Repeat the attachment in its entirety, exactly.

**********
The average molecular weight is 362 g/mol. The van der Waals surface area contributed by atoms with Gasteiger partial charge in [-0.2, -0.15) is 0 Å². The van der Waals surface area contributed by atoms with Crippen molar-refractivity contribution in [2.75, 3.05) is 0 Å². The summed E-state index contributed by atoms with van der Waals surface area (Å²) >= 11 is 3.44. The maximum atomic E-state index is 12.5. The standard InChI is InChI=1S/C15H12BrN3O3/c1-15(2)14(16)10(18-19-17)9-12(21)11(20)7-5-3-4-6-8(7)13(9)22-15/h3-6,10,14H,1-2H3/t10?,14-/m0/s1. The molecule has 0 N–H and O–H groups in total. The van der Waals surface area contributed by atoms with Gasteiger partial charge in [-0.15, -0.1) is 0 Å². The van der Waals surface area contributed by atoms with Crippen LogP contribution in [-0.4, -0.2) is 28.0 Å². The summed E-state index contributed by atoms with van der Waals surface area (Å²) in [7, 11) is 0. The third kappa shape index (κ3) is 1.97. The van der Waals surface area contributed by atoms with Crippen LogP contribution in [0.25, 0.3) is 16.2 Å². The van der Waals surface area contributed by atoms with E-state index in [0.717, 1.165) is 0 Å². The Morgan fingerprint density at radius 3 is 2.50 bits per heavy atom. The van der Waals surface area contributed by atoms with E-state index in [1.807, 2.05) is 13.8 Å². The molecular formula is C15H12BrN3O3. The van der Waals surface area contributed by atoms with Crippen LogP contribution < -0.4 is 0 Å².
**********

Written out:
The average molecular weight is 362 g/mol. The van der Waals surface area contributed by atoms with Gasteiger partial charge in [-0.2, -0.15) is 0 Å². The van der Waals surface area contributed by atoms with Crippen molar-refractivity contribution in [2.75, 3.05) is 0 Å². The summed E-state index contributed by atoms with van der Waals surface area (Å²) >= 11 is 3.44. The maximum atomic E-state index is 12.5. The standard InChI is InChI=1S/C15H12BrN3O3/c1-15(2)14(16)10(18-19-17)9-12(21)11(20)7-5-3-4-6-8(7)13(9)22-15/h3-6,10,14H,1-2H3/t10?,14-/m0/s1. The molecule has 0 N–H and O–H groups in total. The van der Waals surface area contributed by atoms with Gasteiger partial charge in [-0.15, -0.1) is 0 Å². The van der Waals surface area contributed by atoms with Crippen LogP contribution in [-0.4, -0.2) is 28.0 Å². The summed E-state index contributed by atoms with van der Waals surface area (Å²) in [7, 11) is 0. The third kappa shape index (κ3) is 1.97. The van der Waals surface area contributed by atoms with Crippen LogP contribution in [0.25, 0.3) is 16.2 Å². The van der Waals surface area contributed by atoms with E-state index in [0.717, 1.165) is 0 Å². The Morgan fingerprint density at radius 3 is 2.50 bits per heavy atom. The van der Waals surface area contributed by atoms with E-state index in [1.807, 2.05) is 13.8 Å². The molecular formula is C15H12BrN3O3. The van der Waals surface area contributed by atoms with Crippen LogP contribution < -0.4 is 0 Å².